Lutheran pastor apologizes for taking part in Sandy Hook service
I thought we were a 'Christian' Nation, and we have the religious freedom to attend whatever service we need. To make this Pastor apologize for attending an interfaith service for a community grieving and confused after losing 26 lives, 20 of whom were children, is also confusing. I guess that is why I quit going to 'church', they are all hypocritical. Do as we say, or get kicked out especially if you do not apologize, for what we decide you can do. Forget what Jesus has taught 'Do unto others the way you would want others to do for you'. Appalling, utterly appalling. I am sorry that this Pastor had to apologize for what his heart and his God told him to do.
Pastor Rob Morris of Newtown's Christ the King Lutheran Church provided the closing benediction at an interfaith event following the Sandy Hook school shooting in Newtown, Conn., on Dec. 16.
A Lutheran pastor who participated in an interfaith prayer service inNewtown, Conn., in the days after the Sandy Hook massacre has apologized after being criticized by the leader of his denomination for violating its prohibition against joint worship with other religions.
The Rev. Rob Morris, a new pastor who lost one of the members of his congregation in the shooting, defended himself in an open letter published by the church, saying that before the tragedy, he had spent hours with his congregation educating them about the differences between Lutheran teaching “and the teachings of false religions such as Islam or Baha’i,” both of which had representatives at the interfaith service. He also noted that, in his own prayer at the service, he had spoken about Jesus and quoted from the Bible.
“I believed my participation to be, not an act of joint worship, but an act of community chaplaincy,” he wrote.
But he also apologized.
“To those who believe that I have endorsed false teaching, I assure you that was not my intent, and I give you my unreserved apologies,” he wrote.
Mr. Morris, serving his first year of ministry as pastor of Christ the King Lutheran Churchin Newtown, attracted attention within his denomination when he gave the benediction at the high-profile memorial service on Dec. 16 that was attended by President Obama, the families of the dead, and clergy members from many religions, including the Muslim and Baha’i faiths.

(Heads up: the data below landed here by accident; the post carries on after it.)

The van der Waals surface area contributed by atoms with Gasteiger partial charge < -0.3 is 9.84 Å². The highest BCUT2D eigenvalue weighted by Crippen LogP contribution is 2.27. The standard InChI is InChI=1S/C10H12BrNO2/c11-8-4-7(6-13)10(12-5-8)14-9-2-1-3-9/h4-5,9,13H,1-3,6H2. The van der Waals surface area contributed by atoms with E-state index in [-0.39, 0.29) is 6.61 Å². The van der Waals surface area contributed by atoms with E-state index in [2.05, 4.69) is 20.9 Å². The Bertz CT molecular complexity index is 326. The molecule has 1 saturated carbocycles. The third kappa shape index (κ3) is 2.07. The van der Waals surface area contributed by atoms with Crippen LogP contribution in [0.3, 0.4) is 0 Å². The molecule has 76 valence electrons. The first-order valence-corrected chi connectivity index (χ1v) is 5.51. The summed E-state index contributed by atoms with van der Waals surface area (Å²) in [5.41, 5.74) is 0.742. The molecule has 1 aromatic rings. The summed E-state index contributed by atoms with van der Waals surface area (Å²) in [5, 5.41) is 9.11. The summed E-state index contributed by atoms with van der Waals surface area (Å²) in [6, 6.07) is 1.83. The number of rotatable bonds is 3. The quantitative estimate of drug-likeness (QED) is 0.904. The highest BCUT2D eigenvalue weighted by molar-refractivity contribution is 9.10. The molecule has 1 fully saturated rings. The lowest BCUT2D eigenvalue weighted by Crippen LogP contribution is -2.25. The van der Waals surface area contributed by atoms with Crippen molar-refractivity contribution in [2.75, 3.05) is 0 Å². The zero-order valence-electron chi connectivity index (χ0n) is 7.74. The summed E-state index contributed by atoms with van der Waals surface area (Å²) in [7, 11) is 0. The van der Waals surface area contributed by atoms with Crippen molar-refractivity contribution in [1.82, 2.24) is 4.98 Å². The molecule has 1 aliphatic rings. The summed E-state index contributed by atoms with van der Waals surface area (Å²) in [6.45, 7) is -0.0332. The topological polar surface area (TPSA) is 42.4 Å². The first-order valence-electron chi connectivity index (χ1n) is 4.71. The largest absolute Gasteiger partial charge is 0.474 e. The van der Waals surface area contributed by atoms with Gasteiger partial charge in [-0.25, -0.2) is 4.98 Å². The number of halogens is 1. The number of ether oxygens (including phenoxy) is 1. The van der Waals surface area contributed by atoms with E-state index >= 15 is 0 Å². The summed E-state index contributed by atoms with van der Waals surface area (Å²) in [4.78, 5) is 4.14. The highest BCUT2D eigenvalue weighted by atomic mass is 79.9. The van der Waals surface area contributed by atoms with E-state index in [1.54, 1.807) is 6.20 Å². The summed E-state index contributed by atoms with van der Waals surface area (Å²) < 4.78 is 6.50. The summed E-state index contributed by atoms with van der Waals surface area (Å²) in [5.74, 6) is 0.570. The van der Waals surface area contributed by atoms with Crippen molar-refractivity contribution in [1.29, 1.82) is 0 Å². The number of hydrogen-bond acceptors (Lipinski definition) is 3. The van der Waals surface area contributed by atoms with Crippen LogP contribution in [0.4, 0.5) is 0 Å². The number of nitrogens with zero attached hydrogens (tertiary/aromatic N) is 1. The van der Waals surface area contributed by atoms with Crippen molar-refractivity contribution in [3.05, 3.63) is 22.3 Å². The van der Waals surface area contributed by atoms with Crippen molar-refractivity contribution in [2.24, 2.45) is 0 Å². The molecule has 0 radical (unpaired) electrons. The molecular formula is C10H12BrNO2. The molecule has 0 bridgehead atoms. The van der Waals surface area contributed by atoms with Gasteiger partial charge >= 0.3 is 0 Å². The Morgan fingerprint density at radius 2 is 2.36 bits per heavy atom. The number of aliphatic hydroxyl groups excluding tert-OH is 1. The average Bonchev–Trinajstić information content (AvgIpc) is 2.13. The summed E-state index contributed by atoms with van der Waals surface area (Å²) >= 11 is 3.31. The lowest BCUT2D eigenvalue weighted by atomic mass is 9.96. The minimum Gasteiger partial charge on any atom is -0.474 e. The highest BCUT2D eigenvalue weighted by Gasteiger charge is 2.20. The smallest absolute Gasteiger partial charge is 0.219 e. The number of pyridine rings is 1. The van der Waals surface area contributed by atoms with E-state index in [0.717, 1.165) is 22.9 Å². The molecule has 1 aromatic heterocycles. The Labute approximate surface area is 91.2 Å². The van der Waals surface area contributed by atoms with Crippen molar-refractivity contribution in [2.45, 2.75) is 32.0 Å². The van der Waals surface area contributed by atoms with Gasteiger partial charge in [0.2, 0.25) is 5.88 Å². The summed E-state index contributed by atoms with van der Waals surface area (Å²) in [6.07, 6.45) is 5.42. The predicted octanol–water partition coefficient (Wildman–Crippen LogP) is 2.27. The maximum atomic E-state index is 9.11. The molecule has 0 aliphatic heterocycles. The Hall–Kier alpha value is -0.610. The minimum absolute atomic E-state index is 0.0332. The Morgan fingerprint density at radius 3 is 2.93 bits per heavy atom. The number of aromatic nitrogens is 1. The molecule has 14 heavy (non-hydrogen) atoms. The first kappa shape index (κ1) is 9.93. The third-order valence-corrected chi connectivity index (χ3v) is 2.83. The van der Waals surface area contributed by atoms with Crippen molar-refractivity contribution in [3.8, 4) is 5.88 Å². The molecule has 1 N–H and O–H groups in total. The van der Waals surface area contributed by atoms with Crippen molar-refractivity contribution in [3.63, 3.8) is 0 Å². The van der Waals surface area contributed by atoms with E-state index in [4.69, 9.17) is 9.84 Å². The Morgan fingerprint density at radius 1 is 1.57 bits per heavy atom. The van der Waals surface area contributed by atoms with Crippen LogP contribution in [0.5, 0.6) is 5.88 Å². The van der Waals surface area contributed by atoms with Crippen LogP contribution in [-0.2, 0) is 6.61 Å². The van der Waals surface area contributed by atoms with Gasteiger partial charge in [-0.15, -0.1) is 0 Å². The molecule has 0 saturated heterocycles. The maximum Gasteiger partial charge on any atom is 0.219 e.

In the days after the interfaith service, criticism of Mr. Morris mounted within his denomination, the Lutheran Church-Missouri Synod, a 2.3-million-member church that is more conservative theologically than the larger Evangelical Lutheran Church in America. The Missouri Synod bars joint worship with other religions, because, it says, participation could be seen as an endorsement of faiths that do not regard Jesus alone as savior or as a suggestion that differences between religions are not important.
The Rev. Matthew C. Harrison, president of the Missouri Synod, called on Mr. Morris to apologize, which he did.
“There is sometimes a real tension between wanting to bear witness to Christ and at the same time avoiding situations which may give the impression that our differences with respect to who God is, who Jesus is, how he deals with us and how we get to Heaven, really don’t matter in the end,” Mr. Harrison wrote in an open letter on the Web.
Because it was not Mr. Morris’s intention to give the impression that the other faiths were equally valid, Mr. Harrison called on Lutherans upset by what had happened to accept Mr. Morris’s apology and support him and his congregation “especially in providing funding for Christ the King as it continues to care for victims,” he wrote in his letter.
A spokeswoman for the denomination, Vicki Biggs, added words of support on Thursday.“We are proud of the work Pastor Morris has done in Newtown and how he has served the community in so many ways,” she said.
The Newtown reprimand was not the first time a pastor from the Missouri Synod has been chastised for taking part in an interfaith service after a national tragedy. In the weeks after the Sept. 11 attacks, the Rev. David H. Benke, the pastor of St. Peter’s Lutheran Church in Brooklyn and the equivalent of a bishop in the church hierarchy, was suspended from ministry for taking part in a huge interfaith prayer service held at Yankee Stadium.
Mr. Benke had broken the First Commandment — “I am the Lord thy God” — by worshiping with “pagans,” including Muslim, Sikh and Hindu clergy members, the Rev. Wallace Schulz, a senior official of the church, said then. Mr. Benke refused to apologize, and was cleared by a church panel in 2003 and permitted to return to ministry.
Asked for comment on the Newtown situation on Thursday, Mr. Benke said he did not agree with the denomination’s decision to ask Mr. Morris to apologize. “I am on the side of giving Christian witness in the public square and not vacating it,” he said. “If we don’t show up, who can receive our witness?”
This article has been revised to reflect the following correction:
Correction: February 17, 2013
An article on Feb. 8 about a Lutheran pastor who, facing criticism, apologized for participating in an interfaith prayer service in Newtown, Conn., after the school massacre there referred incorrectly to the type of representatives of the Baha’i faith who participated in the service. While representatives of the group took part, the Baha’i religion does not have clergy; it is not the case that Baha’i “clergy members” participated. (The error was also in an On Religion column on Dec. 29.)